The concept of anamnesis emerges in Plato’s philosophical works, Meno, Phaedo and Phaedrus. The idea is that humans possess innate knowledge, and learning entails recovery of forgotten knowledge rather than acquisition of new information. This has sometimes been known as the Doctrine of Recollection and Doctrine of Reminiscence. In the Meno, Socrates is portrayed as arguing that the soul is immortal and repeatedly incarnated, and the knowledge within the soul is eternity. However, the trauma of birth causes loss of knowledge with each incarnation, and learning is thus a recovery of what has been forgotten. In this respect, Socrates sees himself as a midwife rather than a genuine teacher, since there is nothing he can teach his omniscient students.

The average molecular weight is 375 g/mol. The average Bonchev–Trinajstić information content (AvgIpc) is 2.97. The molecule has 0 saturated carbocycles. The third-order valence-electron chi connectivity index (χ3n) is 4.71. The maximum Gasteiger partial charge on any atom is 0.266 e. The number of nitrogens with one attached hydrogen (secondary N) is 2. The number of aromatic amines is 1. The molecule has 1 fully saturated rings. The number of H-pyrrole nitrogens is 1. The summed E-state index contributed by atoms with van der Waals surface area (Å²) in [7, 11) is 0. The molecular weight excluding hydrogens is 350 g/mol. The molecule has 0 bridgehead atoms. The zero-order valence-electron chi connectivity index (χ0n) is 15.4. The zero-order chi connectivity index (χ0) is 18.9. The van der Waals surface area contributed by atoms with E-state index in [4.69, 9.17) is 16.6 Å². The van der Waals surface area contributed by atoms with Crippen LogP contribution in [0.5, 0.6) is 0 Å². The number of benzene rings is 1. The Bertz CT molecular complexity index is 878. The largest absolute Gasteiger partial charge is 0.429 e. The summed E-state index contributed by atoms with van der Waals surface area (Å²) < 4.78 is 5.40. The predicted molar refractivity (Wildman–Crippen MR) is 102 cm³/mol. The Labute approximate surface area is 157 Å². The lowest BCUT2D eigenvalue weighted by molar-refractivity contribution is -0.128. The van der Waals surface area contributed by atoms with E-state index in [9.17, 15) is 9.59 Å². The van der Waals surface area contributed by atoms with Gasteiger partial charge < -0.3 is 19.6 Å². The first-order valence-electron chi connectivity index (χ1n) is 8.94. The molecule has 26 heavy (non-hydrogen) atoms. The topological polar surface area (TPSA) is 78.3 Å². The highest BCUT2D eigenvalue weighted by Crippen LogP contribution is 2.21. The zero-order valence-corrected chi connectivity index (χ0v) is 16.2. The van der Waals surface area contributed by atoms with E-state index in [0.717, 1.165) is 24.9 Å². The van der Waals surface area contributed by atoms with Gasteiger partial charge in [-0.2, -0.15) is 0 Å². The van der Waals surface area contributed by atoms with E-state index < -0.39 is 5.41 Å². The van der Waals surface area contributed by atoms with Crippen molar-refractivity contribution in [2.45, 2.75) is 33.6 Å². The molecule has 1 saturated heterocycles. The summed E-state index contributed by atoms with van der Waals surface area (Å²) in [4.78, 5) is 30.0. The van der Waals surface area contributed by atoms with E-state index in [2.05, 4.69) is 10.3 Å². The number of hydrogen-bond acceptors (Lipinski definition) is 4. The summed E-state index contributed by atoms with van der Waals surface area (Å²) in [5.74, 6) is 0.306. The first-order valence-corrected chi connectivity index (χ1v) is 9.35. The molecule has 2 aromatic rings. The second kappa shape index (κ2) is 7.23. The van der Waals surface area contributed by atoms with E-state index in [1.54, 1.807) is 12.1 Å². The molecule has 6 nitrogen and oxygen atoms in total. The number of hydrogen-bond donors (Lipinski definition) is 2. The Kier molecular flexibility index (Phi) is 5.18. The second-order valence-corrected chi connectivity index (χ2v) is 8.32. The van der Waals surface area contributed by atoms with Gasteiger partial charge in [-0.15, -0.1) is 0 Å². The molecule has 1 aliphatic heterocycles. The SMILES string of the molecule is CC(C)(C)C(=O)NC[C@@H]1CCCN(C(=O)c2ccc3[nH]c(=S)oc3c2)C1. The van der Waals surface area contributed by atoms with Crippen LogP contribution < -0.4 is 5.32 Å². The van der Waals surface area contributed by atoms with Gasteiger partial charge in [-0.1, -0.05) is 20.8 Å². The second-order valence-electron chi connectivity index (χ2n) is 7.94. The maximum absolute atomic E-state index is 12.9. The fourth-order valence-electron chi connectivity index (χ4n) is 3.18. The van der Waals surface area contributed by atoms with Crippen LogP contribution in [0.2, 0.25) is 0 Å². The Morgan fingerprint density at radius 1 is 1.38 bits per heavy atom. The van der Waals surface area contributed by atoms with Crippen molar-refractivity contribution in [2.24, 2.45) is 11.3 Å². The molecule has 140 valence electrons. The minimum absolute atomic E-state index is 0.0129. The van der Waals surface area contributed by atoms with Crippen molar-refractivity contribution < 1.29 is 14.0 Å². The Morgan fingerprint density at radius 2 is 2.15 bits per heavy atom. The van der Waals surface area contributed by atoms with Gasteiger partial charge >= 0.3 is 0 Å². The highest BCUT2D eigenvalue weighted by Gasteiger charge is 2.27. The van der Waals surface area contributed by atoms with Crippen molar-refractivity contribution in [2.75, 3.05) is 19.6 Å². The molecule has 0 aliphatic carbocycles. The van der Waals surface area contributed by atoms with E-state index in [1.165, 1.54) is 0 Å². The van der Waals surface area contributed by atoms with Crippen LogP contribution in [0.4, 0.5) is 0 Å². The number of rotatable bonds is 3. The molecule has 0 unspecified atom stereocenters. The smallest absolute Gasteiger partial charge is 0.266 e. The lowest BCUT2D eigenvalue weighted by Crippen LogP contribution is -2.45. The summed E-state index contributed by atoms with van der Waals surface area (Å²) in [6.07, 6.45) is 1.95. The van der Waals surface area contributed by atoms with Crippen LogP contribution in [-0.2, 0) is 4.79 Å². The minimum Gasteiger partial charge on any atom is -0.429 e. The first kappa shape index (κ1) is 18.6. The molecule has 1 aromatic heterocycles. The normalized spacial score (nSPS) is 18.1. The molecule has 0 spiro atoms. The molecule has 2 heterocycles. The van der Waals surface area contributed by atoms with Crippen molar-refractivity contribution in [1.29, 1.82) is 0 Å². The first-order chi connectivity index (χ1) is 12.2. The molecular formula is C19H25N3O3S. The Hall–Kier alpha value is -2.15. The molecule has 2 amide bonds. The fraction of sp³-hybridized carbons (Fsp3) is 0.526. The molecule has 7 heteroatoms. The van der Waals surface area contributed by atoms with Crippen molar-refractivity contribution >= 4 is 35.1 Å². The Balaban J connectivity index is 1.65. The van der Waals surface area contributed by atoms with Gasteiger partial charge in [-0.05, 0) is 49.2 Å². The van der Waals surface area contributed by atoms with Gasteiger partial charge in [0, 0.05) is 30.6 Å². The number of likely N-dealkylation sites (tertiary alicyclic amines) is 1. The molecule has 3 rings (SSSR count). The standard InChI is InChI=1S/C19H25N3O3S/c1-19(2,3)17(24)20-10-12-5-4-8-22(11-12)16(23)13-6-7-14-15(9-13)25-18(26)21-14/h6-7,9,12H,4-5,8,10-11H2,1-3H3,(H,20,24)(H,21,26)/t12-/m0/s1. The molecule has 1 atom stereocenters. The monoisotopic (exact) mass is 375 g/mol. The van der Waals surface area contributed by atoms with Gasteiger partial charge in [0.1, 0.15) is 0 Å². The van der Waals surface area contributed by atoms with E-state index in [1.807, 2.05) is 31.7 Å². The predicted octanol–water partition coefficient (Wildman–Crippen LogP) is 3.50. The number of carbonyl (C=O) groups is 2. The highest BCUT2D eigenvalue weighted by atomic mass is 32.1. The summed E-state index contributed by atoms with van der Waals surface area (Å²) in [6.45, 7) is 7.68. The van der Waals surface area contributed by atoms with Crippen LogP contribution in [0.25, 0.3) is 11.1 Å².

The Platonic Theory of Forms is articulated within the context of his concept of anamnesis in his Phaedo. The body and its senses are understood as the source of error and it is only through purely abstract reason, which involves participation of the immaterial mind with the immaterial Forms, the source of all knowledge, that forgotten knowledge can be recovered. Only eternal truths can be known, since they are the only truths that have existed in the soul from eternity.